Alcohol Intake and Risk of Psoriasis in Women

January 3, 2011

Study using data from the Nurses' Health Study II finds that consumption of non-light beer increases the risk of developing psoriasis in women.

Study using data from the Nurses’ Health Study II finds that consumption of non-light beer increases the risk of developing psoriasis in women.

Although the “association between alcohol consumption and increased risk of psoriasis onset and psoriasis worsening” that has long been suspected has been confirmed at least in part by case-control studies that have reported “a significant association between alcohol consumption and psoriasis,” the authors noted that studies have not shown a significant association between alcohol and psoriasis in women. Positing that if (as has been demonstrated by several studies) “certain types of alcoholic beverages have different effects on risk of psoriasis, then this fact would have practical implications for psoriasis prevention and management,” the authors of this paper undertook to evaluate “the association between total alcohol consumption and risk of incident psoriasis in a cohort of US women with no history of psoriasis” and explore “the association between type of alcoholic beverage and risk for incident psoriasis.”

Published in the December 2010 issue of Archives of Dermatology, this study analyzed data from the Nurses' Health Study II (NHS II), which is “an ongoing longitudinal study of 116,430 female registered nurses from 15 states in the United States who were between the ages of 25 and 42 years when they completed and returned a baseline questionnaire in 1989.” One of the questions NHS participants were asked to answer queried them on their frequency of intake of several types of alcoholic beverages. To identify the association between alcohol intake and psoriasis risk, the authors of the present study mailed the Psoriasis Screening Tool (PST) questionnaire to all NHS II participants who self-reported a physician diagnosis of psoriasis.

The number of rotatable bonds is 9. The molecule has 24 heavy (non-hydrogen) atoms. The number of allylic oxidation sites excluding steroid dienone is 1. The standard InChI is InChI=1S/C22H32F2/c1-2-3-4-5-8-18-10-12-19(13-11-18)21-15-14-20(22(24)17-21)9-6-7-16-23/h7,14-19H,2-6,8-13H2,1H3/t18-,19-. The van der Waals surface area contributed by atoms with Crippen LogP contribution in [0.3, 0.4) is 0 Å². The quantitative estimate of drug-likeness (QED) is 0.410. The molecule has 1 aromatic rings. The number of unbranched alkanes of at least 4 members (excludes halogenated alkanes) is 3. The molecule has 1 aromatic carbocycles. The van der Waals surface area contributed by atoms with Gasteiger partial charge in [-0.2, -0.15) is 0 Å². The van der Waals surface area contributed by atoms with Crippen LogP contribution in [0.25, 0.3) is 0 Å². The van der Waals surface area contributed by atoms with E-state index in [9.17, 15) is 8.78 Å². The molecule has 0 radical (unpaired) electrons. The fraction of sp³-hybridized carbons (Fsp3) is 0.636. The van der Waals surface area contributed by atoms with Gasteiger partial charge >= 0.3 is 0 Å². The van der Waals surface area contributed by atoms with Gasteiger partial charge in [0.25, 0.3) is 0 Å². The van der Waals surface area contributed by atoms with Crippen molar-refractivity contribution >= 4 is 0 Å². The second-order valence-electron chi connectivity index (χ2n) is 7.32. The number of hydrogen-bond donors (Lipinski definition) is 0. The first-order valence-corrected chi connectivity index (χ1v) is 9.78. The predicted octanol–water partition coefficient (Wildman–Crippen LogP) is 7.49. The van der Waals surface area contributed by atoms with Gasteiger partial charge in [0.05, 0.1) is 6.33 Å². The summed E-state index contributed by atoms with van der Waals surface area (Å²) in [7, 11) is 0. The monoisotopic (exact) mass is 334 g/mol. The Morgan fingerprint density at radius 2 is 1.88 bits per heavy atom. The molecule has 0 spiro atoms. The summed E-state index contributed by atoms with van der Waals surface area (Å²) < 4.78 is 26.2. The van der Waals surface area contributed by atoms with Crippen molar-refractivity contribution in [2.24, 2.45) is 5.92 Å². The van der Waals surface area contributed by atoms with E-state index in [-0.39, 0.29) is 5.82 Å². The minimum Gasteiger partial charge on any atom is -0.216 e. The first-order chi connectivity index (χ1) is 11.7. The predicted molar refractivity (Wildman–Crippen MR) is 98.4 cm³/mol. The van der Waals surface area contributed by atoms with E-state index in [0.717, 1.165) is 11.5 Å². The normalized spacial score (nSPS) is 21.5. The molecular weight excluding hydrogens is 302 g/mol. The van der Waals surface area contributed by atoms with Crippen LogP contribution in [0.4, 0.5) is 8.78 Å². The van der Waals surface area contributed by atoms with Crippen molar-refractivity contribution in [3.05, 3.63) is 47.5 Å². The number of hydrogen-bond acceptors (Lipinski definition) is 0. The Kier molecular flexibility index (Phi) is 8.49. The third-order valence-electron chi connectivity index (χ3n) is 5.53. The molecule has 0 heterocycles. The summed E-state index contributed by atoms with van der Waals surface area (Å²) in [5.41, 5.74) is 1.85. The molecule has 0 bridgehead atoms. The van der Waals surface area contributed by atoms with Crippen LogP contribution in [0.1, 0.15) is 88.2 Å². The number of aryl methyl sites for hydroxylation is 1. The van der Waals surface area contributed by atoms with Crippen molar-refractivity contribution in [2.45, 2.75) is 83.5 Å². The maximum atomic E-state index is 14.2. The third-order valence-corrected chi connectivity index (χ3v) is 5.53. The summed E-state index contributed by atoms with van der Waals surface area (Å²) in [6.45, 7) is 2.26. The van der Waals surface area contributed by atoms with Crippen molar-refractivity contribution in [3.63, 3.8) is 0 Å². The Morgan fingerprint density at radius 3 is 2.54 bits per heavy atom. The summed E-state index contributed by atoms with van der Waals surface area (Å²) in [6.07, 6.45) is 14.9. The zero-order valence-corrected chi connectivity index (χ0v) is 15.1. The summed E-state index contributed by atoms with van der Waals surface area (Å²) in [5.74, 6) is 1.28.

Over a 14-year follow-up period (involving 1,069 incident cases of psoriasis), the authors observed an increased age-adjusted relative risk (RR) of psoriasis in women who consumed more than 2.3 alcoholic beverages per week compared with nondrinkers, after adjusting for age, BMI, smoking status, and several other factors. They also found that “risk of psoriasis varied by type of alcoholic beverage” consumed, with women who drank five or more non-light beers per week experiencing a greater relative risk of psoriasis. However, women who “drank any amount of light beer, white wine, red wine, or liquor were not at increased risk of incident psoriasis.”

The authors reported that there were 1,150 incident cases of psoriasis (1,069 used for analysis) among the 2,430 women who received the PST (86% of whom were confirmed as having psoriasis). Among these confirmed cases, the authors “observed a materially elevated and statistically significant RR of psoriasis in women who consumed 2.3 or more alcoholic beverages per week and in women who drank 5 or more nonlight beers per week.”

In their comments on these findings, the authors reiterated that women who consumed five or more non-light beers per week faced a 2.3 times higher risk for psoriasis, independent of age, smoking, BMI, and other factors. Noting that only non-light beer consumption was associated with an increase in psoriasis risk, that authors speculated that this may be due to “certain nonalcoholic components of beer, which are not found in wine or liquor,” such as the gluten-containing starch sources used to make beer. However, they noted that “although a gluten-free diet helps clear psoriasis, it remains unknown whether gluten contributes to new-onset psoriasis and whether this only occurs in predisposed individuals, such as those with latent gluten sensitivity.”

The authors concluded that “women who drank at least 5 nonlight beers per week were 1.8 times more likely to develop psoriasis compared with women who abstained from alcohol. Lower intake of nonlight beer and intake of other types of alcoholic beverages do not appear to influence the risk of developing psoriasis. Women with a high risk of psoriasis may consider avoiding higher intake of nonlight beer.”